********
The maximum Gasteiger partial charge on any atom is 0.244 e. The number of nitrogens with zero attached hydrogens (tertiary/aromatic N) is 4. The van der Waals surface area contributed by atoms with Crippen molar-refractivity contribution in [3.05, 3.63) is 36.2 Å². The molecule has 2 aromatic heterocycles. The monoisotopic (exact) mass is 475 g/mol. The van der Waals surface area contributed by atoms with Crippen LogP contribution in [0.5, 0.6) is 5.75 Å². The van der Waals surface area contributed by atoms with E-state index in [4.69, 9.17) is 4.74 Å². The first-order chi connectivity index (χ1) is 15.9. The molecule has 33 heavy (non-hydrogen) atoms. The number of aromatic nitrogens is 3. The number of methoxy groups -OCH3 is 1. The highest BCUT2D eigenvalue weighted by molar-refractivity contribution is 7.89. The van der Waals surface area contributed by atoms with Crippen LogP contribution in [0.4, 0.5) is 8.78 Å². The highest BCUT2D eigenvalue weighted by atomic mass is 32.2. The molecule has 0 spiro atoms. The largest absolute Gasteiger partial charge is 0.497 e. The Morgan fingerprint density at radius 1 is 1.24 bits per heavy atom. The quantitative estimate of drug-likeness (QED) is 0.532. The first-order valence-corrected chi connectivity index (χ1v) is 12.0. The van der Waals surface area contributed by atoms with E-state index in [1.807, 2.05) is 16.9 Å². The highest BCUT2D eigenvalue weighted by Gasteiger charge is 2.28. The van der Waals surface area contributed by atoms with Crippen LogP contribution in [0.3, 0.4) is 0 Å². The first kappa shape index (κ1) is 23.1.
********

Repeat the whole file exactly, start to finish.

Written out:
The maximum Gasteiger partial charge on any atom is 0.244 e. The number of nitrogens with zero attached hydrogens (tertiary/aromatic N) is 4. The van der Waals surface area contributed by atoms with Crippen molar-refractivity contribution in [3.05, 3.63) is 36.2 Å². The molecule has 2 aromatic heterocycles. The monoisotopic (exact) mass is 475 g/mol. The van der Waals surface area contributed by atoms with Crippen LogP contribution in [0.5, 0.6) is 5.75 Å². The van der Waals surface area contributed by atoms with E-state index in [4.69, 9.17) is 4.74 Å². The first-order chi connectivity index (χ1) is 15.9. The molecule has 33 heavy (non-hydrogen) atoms. The number of aromatic nitrogens is 3. The number of methoxy groups -OCH3 is 1. The highest BCUT2D eigenvalue weighted by molar-refractivity contribution is 7.89. The van der Waals surface area contributed by atoms with Crippen LogP contribution in [0.4, 0.5) is 8.78 Å². The highest BCUT2D eigenvalue weighted by atomic mass is 32.2. The molecule has 0 spiro atoms. The largest absolute Gasteiger partial charge is 0.497 e. The Morgan fingerprint density at radius 1 is 1.24 bits per heavy atom. The quantitative estimate of drug-likeness (QED) is 0.532. The first-order valence-corrected chi connectivity index (χ1v) is 12.0. The van der Waals surface area contributed by atoms with E-state index in [1.807, 2.05) is 16.9 Å². The highest BCUT2D eigenvalue weighted by Gasteiger charge is 2.28. The van der Waals surface area contributed by atoms with Crippen LogP contribution in [0.3, 0.4) is 0 Å². The first kappa shape index (κ1) is 23.1.